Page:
The “Wales Window” at Sixteenth Street Baptist Church in Birmingham, Alabama, should be much better known. I brought home a postcard from my visit there a few years ago, and I am happy that it just turned up as I was cleaning out some of my files. This stained-glass window was given to
the congregation by the people of Wales as a memorial to the four little girls who died in the bombing of the church during the height of the civil rights movement in “Bombingham.”
You can Google “Wales Window Alabama” for various angles on the image, and go also to the Sixteenth Street Baptist Church website and click on History for a five-part capsule. How wonderful it is that the congregation at Ebenezer seems still to be brimming with Christ-centered life.
This image is very unusual and worthy of pondering. It is strangely placed in the church–at the back–and one wonders if the designer might have been disappointed about that, but perhaps it was the only option. At any rate, the window strikes me as a true work of art, and a significant addition to the iconography of the crucifixion. I wish I had included it among the illustrations in my book The Undoing of Death. It depicts Christ with very dark skin and a facial expression of profound sorrow and suffering. Somehow it manages to suggest not only the agony of a victim of torture but also the Messiah’s identification with his suffering people.
Why is he wearing a white suit and heavy shoes instead of the usual loincloth? I am not sure about this. It could suggest anything from a baptismal garment to a prison jumpsuit or chain-gang outfit. Another unusual feature of the design is that Christ is not actually attached to the cross, but seems to be emerging out of it. I am not certain what this was intended to mean, but to me it suggests that even on the cross he is actively engaged with the domain of Death and cannot be fastened down by his executioners. His arms and hands, tortured though they are, appear strong and all-welcoming; the window designer says that one hand repels evil as the other hand embraces. The idea of victory even in the most supreme anguish is also conveyed by the fact that whereas the Lord’s feet and lower legs are blackened as though deep in ashes, his upper body is suffused with light.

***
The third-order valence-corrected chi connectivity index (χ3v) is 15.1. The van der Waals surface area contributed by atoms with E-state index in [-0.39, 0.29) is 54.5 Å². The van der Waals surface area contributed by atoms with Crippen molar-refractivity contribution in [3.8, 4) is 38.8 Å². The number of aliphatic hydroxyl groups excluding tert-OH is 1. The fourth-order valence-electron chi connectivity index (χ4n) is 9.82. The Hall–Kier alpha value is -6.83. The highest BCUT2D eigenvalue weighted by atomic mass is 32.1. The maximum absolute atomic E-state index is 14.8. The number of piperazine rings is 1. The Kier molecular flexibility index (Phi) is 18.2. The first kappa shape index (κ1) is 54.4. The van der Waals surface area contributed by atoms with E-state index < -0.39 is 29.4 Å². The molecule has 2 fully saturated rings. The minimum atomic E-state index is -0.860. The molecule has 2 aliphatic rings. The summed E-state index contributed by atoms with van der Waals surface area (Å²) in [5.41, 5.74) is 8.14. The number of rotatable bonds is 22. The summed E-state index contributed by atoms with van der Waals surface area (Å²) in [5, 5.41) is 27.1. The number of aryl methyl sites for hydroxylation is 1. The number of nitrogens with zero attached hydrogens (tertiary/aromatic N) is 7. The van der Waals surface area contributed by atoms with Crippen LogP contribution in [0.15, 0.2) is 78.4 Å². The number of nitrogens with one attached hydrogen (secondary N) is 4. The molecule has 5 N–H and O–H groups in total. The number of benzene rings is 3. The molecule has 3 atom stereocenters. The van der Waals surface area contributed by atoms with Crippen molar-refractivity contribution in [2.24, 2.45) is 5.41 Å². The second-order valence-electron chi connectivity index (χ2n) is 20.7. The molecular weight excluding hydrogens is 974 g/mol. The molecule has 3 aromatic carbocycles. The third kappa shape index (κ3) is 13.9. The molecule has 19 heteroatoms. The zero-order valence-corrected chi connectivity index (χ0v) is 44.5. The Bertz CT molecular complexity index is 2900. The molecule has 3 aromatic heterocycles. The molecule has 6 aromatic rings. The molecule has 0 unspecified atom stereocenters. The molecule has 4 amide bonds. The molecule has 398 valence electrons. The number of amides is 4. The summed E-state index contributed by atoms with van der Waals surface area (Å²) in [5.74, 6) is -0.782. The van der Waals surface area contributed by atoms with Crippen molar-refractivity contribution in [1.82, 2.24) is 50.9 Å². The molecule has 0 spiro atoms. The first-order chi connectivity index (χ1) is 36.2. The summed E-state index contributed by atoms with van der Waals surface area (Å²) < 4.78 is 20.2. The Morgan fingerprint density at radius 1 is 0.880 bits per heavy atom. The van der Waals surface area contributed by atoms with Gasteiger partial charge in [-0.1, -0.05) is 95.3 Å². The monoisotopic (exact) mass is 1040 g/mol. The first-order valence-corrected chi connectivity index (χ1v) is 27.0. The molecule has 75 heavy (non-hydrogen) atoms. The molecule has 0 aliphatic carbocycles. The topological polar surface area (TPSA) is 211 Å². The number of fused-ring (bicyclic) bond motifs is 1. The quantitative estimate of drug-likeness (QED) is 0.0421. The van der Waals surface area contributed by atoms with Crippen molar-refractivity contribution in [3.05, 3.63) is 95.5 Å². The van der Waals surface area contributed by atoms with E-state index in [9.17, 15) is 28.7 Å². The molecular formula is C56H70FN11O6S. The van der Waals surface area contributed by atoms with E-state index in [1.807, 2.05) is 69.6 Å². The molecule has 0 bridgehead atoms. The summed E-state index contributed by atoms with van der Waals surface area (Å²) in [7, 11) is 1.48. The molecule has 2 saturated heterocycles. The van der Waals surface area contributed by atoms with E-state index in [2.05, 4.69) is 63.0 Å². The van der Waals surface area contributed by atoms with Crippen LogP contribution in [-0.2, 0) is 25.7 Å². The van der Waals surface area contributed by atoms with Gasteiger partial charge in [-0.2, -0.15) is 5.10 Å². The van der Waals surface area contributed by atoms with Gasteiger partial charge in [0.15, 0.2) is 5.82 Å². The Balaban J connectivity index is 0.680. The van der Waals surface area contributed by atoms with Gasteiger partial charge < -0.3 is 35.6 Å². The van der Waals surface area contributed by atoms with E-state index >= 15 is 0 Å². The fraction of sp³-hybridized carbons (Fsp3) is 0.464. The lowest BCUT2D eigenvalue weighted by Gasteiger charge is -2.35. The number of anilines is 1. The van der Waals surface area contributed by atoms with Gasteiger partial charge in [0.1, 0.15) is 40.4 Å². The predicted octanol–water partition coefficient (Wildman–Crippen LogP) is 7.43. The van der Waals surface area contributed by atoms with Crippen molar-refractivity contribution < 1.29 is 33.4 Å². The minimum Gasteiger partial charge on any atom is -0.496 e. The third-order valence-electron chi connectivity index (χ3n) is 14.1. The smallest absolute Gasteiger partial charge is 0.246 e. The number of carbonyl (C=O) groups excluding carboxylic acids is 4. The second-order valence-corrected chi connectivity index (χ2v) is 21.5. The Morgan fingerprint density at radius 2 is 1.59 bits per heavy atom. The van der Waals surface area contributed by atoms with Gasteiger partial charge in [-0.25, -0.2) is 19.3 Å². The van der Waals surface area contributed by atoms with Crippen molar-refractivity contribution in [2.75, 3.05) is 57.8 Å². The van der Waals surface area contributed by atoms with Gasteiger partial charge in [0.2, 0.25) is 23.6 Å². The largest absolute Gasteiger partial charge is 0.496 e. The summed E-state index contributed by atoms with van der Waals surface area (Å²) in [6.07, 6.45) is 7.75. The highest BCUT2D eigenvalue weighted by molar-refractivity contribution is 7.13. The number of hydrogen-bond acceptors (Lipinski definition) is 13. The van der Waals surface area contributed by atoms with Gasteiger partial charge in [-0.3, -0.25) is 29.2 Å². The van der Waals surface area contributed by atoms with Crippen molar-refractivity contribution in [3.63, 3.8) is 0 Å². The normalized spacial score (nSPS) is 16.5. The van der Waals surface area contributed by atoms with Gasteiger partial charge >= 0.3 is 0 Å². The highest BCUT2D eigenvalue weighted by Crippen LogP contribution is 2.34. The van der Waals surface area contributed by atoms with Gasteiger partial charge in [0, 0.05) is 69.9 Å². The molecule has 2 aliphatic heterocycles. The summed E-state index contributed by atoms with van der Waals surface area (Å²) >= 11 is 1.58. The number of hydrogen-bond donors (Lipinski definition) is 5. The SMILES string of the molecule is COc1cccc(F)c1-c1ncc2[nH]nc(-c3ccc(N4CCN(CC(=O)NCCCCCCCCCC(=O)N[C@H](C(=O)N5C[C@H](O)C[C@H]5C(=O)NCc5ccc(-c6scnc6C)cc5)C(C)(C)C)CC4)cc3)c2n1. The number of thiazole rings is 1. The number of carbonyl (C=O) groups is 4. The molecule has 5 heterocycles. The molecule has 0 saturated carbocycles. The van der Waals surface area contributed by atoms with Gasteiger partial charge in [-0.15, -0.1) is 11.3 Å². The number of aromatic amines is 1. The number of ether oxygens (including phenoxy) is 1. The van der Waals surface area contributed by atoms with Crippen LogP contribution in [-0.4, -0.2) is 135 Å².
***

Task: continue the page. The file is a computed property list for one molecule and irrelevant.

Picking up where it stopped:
One of the most striking aspects of the window is the biblical text “you do it to me,” from the parable of the sheep and the goats in Matthew 25:40. Obviously this allows multiple interpretations — I had the privilege of discussing this with students at the Duke Divinity School last week — all of them legitimate within a biblical range. Surely a most important one is the reminder that our actions toward one another mirror our relationship to the Lord, for good or ill.
This image strikes me as uncommonly powerful in its message. It must be comforting and strengthening to the congregation even now, many years after the terrible event that inspired it.